- Landing Page Group: This is a grouping of the first page the visitor sees. So if the landing page was slack.com/blog/best-chat-app then you’d want to be capturing “/blog”
These two fields allow you to see how many sign-ups and customers you generate from certain types of content on your site. They also help you drill down into how each individual page or post is performing.
3. What converted them?
The final part of the attribution framework is capturing information on what converted the visitor into a lead. Did they sign up through your website or via your iOS or Android app? Or did they come through your Chrome Extension or Microsoft Office plug-in?
It’s important to have this information as these different paths tend to attract people with very different levels of intent and product knowledge, and can have a big impact on activation and conversion rates.
For example, UTM.io is a tool that helps organizations standardize their use of UTM parameters. When I worked for them, I saw data showing people who signed up from the website converted at much higher rates than those that came through the Chrome Extension.
But what was the reason? People who came through the website were much more educated on the product’s features, thanks to featured case studies on the site. As a result, the cognitive load of learning about the product lessened because they understood how it works. They were also more interested in setting it up because they knew the product could solve their problem.
To properly capture information on what converted a visitor, again, it’s best to use a hierarchy of fields:
How to get these 3 attribution elements in your analytics tools
The good news is that you don’t need to completely overhaul your existing analytics setup to implement the framework. You simply need to send through some additional information on each user that signs up for your product.
Here are some examples:
How did they arrive at my site?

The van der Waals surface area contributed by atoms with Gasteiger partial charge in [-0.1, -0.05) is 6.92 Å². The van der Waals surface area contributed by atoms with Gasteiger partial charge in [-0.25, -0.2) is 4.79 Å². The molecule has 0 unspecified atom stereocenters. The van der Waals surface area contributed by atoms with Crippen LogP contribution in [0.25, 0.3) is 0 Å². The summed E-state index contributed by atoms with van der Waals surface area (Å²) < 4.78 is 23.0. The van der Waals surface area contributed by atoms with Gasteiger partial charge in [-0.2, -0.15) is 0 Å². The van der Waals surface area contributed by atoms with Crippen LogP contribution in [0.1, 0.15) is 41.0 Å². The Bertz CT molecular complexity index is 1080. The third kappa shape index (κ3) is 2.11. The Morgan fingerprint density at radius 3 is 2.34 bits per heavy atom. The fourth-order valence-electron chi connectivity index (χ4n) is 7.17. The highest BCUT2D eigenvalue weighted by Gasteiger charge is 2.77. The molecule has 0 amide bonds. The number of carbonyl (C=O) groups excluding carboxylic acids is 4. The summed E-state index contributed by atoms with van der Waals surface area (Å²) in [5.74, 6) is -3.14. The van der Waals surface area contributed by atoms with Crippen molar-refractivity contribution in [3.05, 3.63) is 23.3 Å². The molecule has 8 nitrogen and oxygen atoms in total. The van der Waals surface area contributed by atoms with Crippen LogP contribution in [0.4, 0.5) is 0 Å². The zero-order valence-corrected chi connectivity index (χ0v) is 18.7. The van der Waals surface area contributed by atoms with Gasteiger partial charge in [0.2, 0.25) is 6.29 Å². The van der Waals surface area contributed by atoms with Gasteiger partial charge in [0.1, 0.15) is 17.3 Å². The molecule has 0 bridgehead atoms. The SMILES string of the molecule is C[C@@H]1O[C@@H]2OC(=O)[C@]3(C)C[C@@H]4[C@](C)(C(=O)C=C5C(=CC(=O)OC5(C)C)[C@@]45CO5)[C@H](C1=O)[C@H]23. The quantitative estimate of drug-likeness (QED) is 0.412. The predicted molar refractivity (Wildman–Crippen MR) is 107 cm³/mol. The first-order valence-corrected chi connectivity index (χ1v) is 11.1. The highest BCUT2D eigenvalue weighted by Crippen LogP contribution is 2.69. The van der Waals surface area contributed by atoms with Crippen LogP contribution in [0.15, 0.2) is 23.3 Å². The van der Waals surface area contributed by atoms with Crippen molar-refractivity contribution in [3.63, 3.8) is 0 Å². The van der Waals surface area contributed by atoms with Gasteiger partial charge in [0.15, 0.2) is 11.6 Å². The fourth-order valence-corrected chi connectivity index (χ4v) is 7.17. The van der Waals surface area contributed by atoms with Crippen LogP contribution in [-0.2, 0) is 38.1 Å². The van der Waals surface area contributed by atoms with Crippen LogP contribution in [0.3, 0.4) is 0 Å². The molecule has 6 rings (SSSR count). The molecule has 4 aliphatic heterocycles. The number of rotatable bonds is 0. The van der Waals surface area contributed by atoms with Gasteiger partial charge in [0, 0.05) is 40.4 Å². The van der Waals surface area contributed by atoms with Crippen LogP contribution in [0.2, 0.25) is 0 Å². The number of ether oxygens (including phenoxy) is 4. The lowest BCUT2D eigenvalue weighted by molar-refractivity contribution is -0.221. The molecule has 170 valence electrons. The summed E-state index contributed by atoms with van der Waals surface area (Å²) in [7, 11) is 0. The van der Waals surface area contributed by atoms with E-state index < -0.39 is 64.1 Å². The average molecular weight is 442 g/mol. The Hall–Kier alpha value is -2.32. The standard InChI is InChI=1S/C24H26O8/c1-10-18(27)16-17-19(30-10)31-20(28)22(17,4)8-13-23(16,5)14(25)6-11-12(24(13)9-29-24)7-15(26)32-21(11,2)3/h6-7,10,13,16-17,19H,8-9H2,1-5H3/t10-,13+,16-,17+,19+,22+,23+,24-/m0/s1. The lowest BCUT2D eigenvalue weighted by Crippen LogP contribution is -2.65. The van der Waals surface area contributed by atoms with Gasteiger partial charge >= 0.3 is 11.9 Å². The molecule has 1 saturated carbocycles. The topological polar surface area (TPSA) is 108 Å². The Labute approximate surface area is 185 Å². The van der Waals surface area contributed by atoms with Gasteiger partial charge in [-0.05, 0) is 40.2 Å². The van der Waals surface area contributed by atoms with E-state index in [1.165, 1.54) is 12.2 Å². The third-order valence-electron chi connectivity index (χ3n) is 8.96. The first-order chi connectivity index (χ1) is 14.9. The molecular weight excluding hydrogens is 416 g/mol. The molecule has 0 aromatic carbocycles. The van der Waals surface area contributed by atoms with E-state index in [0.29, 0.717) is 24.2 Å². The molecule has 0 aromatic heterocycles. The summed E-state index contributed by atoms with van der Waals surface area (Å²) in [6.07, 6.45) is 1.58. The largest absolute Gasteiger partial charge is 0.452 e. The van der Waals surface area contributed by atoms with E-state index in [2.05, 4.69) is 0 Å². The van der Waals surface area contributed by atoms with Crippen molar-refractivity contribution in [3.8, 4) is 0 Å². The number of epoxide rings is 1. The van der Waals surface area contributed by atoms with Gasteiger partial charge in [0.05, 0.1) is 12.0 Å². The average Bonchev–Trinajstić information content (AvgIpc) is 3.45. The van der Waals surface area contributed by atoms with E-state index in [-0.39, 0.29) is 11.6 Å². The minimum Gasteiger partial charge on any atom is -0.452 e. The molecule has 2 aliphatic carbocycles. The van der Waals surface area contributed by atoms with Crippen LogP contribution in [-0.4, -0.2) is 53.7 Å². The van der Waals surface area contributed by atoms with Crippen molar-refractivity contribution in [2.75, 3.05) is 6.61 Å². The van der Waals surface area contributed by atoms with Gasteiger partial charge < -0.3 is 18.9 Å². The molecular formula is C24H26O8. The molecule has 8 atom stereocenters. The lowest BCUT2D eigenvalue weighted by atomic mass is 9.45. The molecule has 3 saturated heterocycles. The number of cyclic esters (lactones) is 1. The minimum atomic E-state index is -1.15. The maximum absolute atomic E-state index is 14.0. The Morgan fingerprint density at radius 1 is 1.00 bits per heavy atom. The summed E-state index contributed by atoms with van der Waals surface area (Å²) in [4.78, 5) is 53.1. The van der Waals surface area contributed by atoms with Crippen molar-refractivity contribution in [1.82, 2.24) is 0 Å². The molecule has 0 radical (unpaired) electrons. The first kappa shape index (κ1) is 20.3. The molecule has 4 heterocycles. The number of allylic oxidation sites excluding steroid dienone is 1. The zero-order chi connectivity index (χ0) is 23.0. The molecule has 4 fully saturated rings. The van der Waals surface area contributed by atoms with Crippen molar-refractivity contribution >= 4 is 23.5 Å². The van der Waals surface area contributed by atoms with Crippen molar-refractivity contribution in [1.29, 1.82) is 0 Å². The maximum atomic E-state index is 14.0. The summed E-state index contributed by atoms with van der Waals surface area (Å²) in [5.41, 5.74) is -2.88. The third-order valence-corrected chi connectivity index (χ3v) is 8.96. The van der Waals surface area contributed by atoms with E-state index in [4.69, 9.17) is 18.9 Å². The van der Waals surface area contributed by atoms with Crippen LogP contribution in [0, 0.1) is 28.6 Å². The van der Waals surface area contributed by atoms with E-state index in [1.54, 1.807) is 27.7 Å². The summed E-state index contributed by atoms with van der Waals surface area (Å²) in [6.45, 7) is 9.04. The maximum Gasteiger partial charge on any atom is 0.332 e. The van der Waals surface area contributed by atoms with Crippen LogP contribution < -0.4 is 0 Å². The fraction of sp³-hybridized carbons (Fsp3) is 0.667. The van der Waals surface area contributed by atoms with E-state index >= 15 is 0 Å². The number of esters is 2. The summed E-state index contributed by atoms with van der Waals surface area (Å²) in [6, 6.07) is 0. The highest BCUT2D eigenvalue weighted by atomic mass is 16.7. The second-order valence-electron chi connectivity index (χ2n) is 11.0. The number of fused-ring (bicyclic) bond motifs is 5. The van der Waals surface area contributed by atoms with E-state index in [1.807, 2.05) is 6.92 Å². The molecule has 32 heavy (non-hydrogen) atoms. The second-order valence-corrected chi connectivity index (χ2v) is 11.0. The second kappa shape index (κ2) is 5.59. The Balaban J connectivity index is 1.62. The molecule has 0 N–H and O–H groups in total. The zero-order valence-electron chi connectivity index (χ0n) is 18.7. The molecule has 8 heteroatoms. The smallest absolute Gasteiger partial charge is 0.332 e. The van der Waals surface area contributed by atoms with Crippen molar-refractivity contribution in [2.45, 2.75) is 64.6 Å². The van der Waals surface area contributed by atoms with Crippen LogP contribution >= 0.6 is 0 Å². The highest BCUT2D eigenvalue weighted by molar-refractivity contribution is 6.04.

Additional information you need to track: Marketing channel.
Simply put, you want to track the marketing channel where your visitors have come through, in particular by using tracking codes on your website. The code helps you understand where visitors have come from, enabling you to pass that through to your analytics tool when they sign up for an account. Tools like Attributer.io are purposely built for doing exactly this.
What attracted them to my site?
Additional information you need to track: Landing page.
You need to be tracking the first page they visited on your website. Send that through to your existing analytics tools. Dedicated marketing attribution tools can also help with this.
What converted them?
Additional information you need to track: Lead source.
Tag visitors as they sign up for an account in your product or complete a demo request form. This could mean adding extra information on account creation, or it could mean adding some hidden fields to your demo request form so you know that’s how they became a lead.
So, what can you capture and report on with this framework?
Now that you understand how the framework functions and have got it all set up, here are a few interesting reports you can run:
Activation rate by channel
This can be a useful way to segment activation reports, as users from higher-intent channels like organic search can have higher activation rates than lower-intent, paid sources like Facebook Ads or display ads. I’ve even seen users from organic search convert 10% higher than users from Google Ads, even though they both searched for the same thing.
Customer conversion rate by landing page group
During my time at SafetyCulture, we generated a huge volume of sign-ups through our template library, leading people to sign up for the product to use the checklist. Unfortunately, people converted to paying customers at significantly lower rates than people who came through the homepage.
Fundamentally, these people weren’t looking for a new checklist app. They just wanted a checklist template in a PDF or Doc format. Being able to see your customer conversion rate by landing page group can help you see how different content initiatives like templates, blogging, and webinars are performing.
Retention rate by lead source
This helps you to see the retention rate of users who sign up via your web application apart from those who sign up via your mobile application. The retention rate report, when shown as blended data, may be hiding opportunities for improvement.